Ok so I have been very busy these days with the contest season heating up and so many competitors preping for many contests right now. This year should be a very exciting year for my team and for anyone competing. Even with all the excitement of getting your body ready for a contest it seems that so many athletes that I work with year after year hit a stage in their contest prep where they feel burnt out, over tired, overwhelmed and generally down and out. I know because I have felt this way also during a heavy and intense contest diet. Much of this is caused by all the physical, mental and emotional stress you are putting your body under when you ask your body to burn its own tissues as fuel. You start a hormonal cascade that can make you feel a bit down in the dumps and make your dieting process feel like your progress is going nowhere. When in reality you may be right on target. You have to remind yourself when these days come that much of this is part of the preparation process that goes hand-in-hand with getting in great shape for a contest.
I have told competitors over and over at these later stages of a contest diet; “the crappier you are feeling, the better you probably look!” Don’t let your feelings about your prep get in your way of what may actually be going on. It is very important to take this part of your prep very seriously. I can’t tell you how many people I have started working with that end up giving up half way through a contest diet. They all have great reasons why they have to quit, but six weeks prior they were 110% fired up to compete and it “was something they always wanted to do…” before, while now they just can’t do it. Nothing has really changed about competing from the start of their diet until they feel they should quit except how they feel about it. And these feelings seem to always happen is they all get warn down, beaten up, and overwhelmed. So they end up feeling like it all isn’t worth it.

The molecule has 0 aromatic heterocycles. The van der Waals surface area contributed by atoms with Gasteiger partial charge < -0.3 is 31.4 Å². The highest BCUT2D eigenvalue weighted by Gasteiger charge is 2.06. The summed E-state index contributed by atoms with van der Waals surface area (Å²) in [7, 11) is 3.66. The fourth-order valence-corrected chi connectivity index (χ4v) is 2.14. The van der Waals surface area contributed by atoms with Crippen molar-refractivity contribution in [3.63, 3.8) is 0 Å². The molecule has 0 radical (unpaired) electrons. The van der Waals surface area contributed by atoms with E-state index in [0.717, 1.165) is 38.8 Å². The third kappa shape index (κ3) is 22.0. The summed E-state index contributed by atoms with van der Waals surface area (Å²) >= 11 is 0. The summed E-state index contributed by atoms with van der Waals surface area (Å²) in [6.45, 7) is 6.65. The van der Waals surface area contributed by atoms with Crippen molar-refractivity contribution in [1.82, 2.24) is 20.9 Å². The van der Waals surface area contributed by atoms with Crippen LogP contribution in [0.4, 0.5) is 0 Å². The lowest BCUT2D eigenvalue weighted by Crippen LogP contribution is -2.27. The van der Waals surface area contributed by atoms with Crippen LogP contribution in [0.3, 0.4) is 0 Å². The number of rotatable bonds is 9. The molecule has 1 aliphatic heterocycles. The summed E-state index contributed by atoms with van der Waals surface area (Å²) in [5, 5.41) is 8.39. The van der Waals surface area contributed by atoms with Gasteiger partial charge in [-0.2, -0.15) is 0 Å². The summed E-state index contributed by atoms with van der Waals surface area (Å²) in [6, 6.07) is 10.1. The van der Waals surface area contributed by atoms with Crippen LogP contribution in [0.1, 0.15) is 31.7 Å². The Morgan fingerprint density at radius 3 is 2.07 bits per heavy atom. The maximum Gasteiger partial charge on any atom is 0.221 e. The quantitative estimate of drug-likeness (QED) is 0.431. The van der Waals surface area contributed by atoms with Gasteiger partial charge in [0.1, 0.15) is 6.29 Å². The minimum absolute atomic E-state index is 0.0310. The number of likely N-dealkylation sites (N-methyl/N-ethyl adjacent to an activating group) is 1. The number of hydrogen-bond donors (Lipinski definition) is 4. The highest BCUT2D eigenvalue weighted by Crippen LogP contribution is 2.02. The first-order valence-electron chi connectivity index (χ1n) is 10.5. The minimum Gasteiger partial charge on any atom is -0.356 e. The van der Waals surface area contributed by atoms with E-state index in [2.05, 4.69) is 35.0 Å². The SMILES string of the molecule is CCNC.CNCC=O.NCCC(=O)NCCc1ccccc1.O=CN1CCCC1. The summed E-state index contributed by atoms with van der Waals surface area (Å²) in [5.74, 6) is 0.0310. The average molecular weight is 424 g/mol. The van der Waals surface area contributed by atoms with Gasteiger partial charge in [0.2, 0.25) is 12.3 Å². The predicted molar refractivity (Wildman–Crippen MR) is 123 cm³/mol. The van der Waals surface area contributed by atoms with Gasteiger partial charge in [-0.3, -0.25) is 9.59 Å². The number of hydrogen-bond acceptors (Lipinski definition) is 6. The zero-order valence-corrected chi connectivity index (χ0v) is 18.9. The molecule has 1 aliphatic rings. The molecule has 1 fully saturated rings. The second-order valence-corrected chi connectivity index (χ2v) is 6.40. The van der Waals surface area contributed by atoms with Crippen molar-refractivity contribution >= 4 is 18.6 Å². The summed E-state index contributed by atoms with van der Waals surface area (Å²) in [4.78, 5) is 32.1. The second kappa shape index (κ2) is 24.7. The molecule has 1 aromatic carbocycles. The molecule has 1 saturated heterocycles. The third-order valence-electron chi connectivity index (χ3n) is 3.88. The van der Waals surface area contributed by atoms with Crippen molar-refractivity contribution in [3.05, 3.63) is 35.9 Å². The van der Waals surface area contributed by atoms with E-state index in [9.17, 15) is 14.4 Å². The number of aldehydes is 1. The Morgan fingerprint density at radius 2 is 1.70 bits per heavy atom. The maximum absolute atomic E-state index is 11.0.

How do you combat this? There are two ways to safeguard yourself against potentially de-railing your contest aspirations. First, get a coach or someone that can help monitor you, keep you accountable, and ground you when you start to lift off into the space of quitting. Second, you have to come to terms with the fact that you are most likely going to feel like not doing the show at some point in your diet. Just knowing ahead of time and telling yourself that there are no circumstances that will prevent you from quitting will help you be more prepared when these feelings of anxiety and depression come to you as you hit your diet hard the last several weeks.
As you think about preparing for a upcoming contest, or as you begin a diet process think about adding these simple mechanisms into your process planning. The strategy is simple, be prepared not just in body but also in mind, because it is usually a person’s willingness that gives out before their bodies do.
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